As I have touched on in previous columns, it is exceedingly difficult to avoid these two symbiotic industries while marketing a book. As my previous business experience has been in property, where the closest involvement you have with a marketer is when a nice chap called Tom or James chats to you and produces a lovely brochure, it was quite a surprise to discover that there was this huge amorphous industry out there for the sole purpose of telling people how marvellous something is. Was this even a thing when I was young? I don’t know if there were launch parties and giveaways and bloggers and vloggers and competitions and advertising campaigns, but perhaps I have just never been in this world so blissfully unaware of it all. Marketing to be fair has ways of being tested and I’ve been amazingly lucky to have a young, motivated wonder of a girl working with me. She lives in Vietnam while doing everything from a hub, has a tried and tested method of promoting authors, and is amazingly efficient. Her talk of buys for clicks and ways of selling books online are a whole new world, and I find it fascinating. This is mainly because I’m all about control, and find it very difficult to relinquish any part of a project to someone else, and so I love to be able to quantify what’s happening.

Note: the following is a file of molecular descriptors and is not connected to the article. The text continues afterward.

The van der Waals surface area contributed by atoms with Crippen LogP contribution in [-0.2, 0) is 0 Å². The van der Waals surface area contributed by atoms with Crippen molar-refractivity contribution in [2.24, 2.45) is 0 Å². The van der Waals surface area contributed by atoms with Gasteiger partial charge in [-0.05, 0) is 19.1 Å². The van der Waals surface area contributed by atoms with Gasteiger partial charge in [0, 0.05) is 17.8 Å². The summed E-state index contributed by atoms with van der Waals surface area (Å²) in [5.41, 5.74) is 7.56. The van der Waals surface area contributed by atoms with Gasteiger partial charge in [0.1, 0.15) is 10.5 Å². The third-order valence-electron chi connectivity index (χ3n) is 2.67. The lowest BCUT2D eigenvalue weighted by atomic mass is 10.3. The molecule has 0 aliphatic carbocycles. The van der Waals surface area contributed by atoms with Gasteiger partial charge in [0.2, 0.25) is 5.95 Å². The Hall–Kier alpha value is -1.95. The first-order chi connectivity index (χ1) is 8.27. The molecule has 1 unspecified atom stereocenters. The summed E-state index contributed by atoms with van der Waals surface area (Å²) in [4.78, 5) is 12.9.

Thus PR for me has been a tricky undertaking. I don’t understand the model and it makes me very nervous to know that with every passing month there are lots of ideas and possibilities being mooted but you never know if or when they will become real. If I’m not stressing about whether or not the book is going to be in a national before publication, I’m worrying that I haven’t got the right people at the launch. It isn’t what I thought would happen after all the writing, and it takes up loads of time.